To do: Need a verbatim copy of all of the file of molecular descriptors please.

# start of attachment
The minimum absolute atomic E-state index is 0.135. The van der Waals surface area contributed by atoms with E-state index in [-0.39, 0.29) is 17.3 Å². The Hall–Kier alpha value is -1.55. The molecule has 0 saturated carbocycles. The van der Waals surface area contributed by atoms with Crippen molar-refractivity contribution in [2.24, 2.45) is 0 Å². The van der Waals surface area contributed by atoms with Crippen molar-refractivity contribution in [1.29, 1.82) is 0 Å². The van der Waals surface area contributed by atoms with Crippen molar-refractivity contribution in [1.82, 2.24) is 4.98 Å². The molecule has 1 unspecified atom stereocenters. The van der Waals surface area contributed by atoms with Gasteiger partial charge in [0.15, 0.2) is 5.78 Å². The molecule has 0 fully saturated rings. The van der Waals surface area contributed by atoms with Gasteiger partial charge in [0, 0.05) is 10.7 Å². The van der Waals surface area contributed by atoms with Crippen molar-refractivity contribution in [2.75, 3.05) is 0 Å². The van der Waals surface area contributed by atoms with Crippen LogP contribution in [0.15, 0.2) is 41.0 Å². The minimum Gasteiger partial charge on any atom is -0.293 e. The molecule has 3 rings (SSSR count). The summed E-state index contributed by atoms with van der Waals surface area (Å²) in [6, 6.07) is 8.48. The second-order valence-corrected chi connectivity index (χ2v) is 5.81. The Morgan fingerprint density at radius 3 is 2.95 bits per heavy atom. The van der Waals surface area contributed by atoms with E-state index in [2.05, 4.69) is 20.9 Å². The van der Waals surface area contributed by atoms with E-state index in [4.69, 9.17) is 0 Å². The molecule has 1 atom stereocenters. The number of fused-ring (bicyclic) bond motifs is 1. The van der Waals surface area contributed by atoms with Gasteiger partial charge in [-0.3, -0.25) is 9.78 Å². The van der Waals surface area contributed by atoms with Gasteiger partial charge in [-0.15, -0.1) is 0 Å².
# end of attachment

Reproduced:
The minimum absolute atomic E-state index is 0.135. The van der Waals surface area contributed by atoms with E-state index in [-0.39, 0.29) is 17.3 Å². The Hall–Kier alpha value is -1.55. The molecule has 0 saturated carbocycles. The van der Waals surface area contributed by atoms with Crippen molar-refractivity contribution in [2.24, 2.45) is 0 Å². The van der Waals surface area contributed by atoms with Crippen molar-refractivity contribution in [1.29, 1.82) is 0 Å². The van der Waals surface area contributed by atoms with Crippen molar-refractivity contribution in [1.82, 2.24) is 4.98 Å². The molecule has 1 unspecified atom stereocenters. The van der Waals surface area contributed by atoms with Gasteiger partial charge in [0.15, 0.2) is 5.78 Å². The molecule has 0 fully saturated rings. The van der Waals surface area contributed by atoms with Gasteiger partial charge in [0, 0.05) is 10.7 Å². The van der Waals surface area contributed by atoms with Crippen molar-refractivity contribution in [2.75, 3.05) is 0 Å². The van der Waals surface area contributed by atoms with Crippen LogP contribution in [0.15, 0.2) is 41.0 Å². The minimum Gasteiger partial charge on any atom is -0.293 e. The molecule has 3 rings (SSSR count). The summed E-state index contributed by atoms with van der Waals surface area (Å²) in [6, 6.07) is 8.48. The second-order valence-corrected chi connectivity index (χ2v) is 5.81. The Morgan fingerprint density at radius 3 is 2.95 bits per heavy atom. The van der Waals surface area contributed by atoms with E-state index in [2.05, 4.69) is 20.9 Å². The van der Waals surface area contributed by atoms with E-state index in [4.69, 9.17) is 0 Å². The molecule has 1 atom stereocenters. The number of fused-ring (bicyclic) bond motifs is 1. The van der Waals surface area contributed by atoms with Gasteiger partial charge in [-0.3, -0.25) is 9.78 Å². The van der Waals surface area contributed by atoms with Gasteiger partial charge in [-0.15, -0.1) is 0 Å².